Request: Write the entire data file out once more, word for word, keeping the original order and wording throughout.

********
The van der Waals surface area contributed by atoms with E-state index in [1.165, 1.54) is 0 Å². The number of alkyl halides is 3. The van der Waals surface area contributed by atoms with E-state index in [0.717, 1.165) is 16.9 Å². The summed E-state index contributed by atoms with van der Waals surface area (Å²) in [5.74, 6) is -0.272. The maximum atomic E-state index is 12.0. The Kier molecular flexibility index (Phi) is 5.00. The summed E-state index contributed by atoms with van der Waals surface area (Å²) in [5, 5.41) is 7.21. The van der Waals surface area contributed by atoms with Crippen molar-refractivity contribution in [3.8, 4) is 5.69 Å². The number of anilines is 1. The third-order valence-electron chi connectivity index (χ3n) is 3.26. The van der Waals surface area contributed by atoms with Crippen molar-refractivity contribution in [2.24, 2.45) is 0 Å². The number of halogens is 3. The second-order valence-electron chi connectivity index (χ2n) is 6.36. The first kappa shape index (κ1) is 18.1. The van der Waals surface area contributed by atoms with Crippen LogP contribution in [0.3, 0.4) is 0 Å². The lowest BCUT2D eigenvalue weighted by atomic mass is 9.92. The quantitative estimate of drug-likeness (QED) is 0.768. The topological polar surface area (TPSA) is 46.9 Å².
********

The van der Waals surface area contributed by atoms with E-state index in [1.165, 1.54) is 0 Å². The number of alkyl halides is 3. The van der Waals surface area contributed by atoms with E-state index in [0.717, 1.165) is 16.9 Å². The summed E-state index contributed by atoms with van der Waals surface area (Å²) in [5.74, 6) is -0.272. The maximum atomic E-state index is 12.0. The Kier molecular flexibility index (Phi) is 5.00. The summed E-state index contributed by atoms with van der Waals surface area (Å²) in [5, 5.41) is 7.21. The van der Waals surface area contributed by atoms with Crippen molar-refractivity contribution in [3.8, 4) is 5.69 Å². The number of anilines is 1. The third-order valence-electron chi connectivity index (χ3n) is 3.26. The van der Waals surface area contributed by atoms with Crippen molar-refractivity contribution in [2.24, 2.45) is 0 Å². The number of halogens is 3. The second-order valence-electron chi connectivity index (χ2n) is 6.36. The first kappa shape index (κ1) is 18.1. The van der Waals surface area contributed by atoms with Crippen LogP contribution in [0.3, 0.4) is 0 Å². The lowest BCUT2D eigenvalue weighted by atomic mass is 9.92. The quantitative estimate of drug-likeness (QED) is 0.768. The topological polar surface area (TPSA) is 46.9 Å².